https://youtu.be/CBIGHYPItG4 - tetris

Video Game players - If you like to game, try to find Japanese videos of people playing the particular game you are playing atm and commentating about it, recently I was playing this game Risk of Rain 2 so I found some random stream of it and put it in the background.

Other suggestions are ASMR and cooking videos.

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I watch a lot of ASMR videos too! Nice to practice and fall asleep at the same time hahah. Thanks for sharing!

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Todays recommended resource is one I actually created myself. One big problem I find with people learning Japanese (I work with many of them), is that they use English to describe Japanese. This causes the words that they learn to never have any form of impact for them, and they cannot describe anything unless it is bumbling out a few disjointed words.

My solution, I am slowly creating sheets of JLPT level vocabulary that uses JLPT level vocabulary to describe those words. The idea is that if you are at N4, you should be able to use my N5 vocab sheets to study. And for the vast majority, once you have read it once in English, reading the Japanese description will be enough to jog your memory of the English counterpart. That way instead of reinforcing Japanese with English, you are reinforcing Japanese with Japanese. It is also a great way to learn the nuance of that word as Japanese people see it.

I will provide both a .Word and PDF file for each JLPT level, but for today we will just start with N5. If you want to create decks out of these for anki, go right ahead. I will do another post after this one describing the formatting so that you have no trouble reading the descriptions.

https://drive.google.com/open?id=1joX75kc4Ws4GjElLpv4dxWbFyjHckgI6

You can download the files here. I will add other JLPT levels as available. 97% of the descriptions are taken directly from a concise Japanese dictionary. The intention of these dictionaries is to tell you the most useful information in the shortest amount of words possible. This is one of the best keys to a monolingual transition. As for the last 3%, these were translated by native Japanese people for me by asking for the most simple explanation possible with a synonym or two thrown in.

Edit: JLPT N4 added. N3 should come in a few days as it is a much bigger list and will take a bit of time.

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How to use Japanese to Japanese vocabulary charts.

I have formatted these sheets so that the word appears first on the left, followed by the reading kana on the right. The reason I did not put the reading kana as furigana is that it is too easy to accidentally read the kana above the kanji and rob yourself of the chance to force yourself to remember the reading. Immediately after the kana you will see the description. Here is how to read the descriptions.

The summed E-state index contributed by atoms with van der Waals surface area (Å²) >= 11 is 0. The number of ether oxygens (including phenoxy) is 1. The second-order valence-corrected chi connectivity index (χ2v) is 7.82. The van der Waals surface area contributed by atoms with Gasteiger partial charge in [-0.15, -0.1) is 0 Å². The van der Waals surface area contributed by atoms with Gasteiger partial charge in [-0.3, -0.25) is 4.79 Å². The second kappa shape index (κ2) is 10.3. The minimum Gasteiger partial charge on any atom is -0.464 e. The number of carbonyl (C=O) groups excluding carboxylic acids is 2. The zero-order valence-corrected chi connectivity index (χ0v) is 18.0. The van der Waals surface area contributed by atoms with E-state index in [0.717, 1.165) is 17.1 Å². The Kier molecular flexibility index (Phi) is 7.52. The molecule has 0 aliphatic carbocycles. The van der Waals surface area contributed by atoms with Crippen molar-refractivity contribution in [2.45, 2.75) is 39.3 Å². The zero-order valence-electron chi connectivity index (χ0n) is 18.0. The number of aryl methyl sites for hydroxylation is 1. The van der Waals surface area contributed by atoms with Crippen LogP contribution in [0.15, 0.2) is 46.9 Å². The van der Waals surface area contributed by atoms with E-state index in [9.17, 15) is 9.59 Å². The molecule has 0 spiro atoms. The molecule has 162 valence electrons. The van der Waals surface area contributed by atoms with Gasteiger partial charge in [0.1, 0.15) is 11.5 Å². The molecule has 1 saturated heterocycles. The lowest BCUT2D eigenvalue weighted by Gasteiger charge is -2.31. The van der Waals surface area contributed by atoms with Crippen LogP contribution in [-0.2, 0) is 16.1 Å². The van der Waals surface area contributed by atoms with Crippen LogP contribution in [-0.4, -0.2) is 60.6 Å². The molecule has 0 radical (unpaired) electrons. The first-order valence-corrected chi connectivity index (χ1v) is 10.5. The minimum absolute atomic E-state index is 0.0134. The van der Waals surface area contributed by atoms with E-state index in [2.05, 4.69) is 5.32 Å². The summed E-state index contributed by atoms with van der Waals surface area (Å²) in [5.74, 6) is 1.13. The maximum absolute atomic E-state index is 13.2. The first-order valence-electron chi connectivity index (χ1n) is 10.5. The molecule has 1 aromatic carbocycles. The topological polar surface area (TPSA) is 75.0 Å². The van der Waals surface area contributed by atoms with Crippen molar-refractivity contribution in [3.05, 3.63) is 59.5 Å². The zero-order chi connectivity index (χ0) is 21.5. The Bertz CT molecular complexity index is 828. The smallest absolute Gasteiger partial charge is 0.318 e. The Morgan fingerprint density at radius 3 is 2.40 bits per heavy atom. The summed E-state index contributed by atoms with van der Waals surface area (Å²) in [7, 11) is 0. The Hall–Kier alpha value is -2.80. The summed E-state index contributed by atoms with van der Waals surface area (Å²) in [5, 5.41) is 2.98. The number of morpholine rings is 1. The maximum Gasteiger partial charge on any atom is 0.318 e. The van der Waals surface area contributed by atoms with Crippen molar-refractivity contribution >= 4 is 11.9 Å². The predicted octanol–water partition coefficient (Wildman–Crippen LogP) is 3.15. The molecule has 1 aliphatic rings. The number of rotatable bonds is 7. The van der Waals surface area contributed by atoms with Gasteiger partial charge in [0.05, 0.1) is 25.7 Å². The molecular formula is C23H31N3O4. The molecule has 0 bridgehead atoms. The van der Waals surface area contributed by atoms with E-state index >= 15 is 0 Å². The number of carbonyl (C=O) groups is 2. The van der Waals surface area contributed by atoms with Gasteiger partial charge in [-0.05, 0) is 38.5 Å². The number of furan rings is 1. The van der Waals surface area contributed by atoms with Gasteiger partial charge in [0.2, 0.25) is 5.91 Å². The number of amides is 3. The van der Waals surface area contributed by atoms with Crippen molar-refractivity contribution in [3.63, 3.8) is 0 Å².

〈五〉 Verb type Godan

〈下〉〈上〉Either of these symbols refer to ichidan verbs, the other verb type in Japanse. The
下 is shimoichidan and the 上 is kamiichidan. This extended information is not super relevant to knowing the meanings, so just know that they both mean ‘ichidan’

▼ Symbol shows that the following description is an extension of the original meaning

▼~ Symbol shows that the following is directly linked to the original word to create a new word or expression

~ In general this symbol just means (the original word goes here). It can come before or after many different constructions. For example if the word your are reading the description of is 走る, then ~ just means (走る)

▲ Symbol shows that the following Kanji or reading is an alternative that has the same or very similar meaning.

[1] shows that a category of similar meanings will be divided based on (1) numbers in round brackets. Additional numbers in square brackets show a different family of meanings using the same verb but maybe very different meaning.

(派)(~) This symbol followed by a kana shows the kana used to change the verb into it’s noun form. For example

借りる- かりる 〈上〉 (対)貸す (派)(~)り

(å°¾) This symbol shows what meaning the word has when it comes on the end of another word.

〈名・ダ〉 This shows that the word is a noun or a na adjective

〈形〉 This shows that the word is an い adjective

(対) This shows that the following word is an antonym

〈副〉 This shows that the word is an adverb

(é ­) This shows that the following segment is used as the head of another word, and what meaning it carries in that case.

〈感〉 This shows that the word is an expression

〈接〉 This shows that the word is used for conjunction.

This may seem like a lot, but once you start reading them you will see that the explanations are very simple.

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Recommended video of the day. This one is a fact about Kanji that lots of people that have been studying Japanese for years fail to notice. Once you do notice it and apply it to your Kanji learning, you will save yourself a boatload of time learning!

Ignore the clickbait video thumbnail, the actual content is super helpful and not something often discussed until people are at a higher level. However, straight from day 1 it will help you!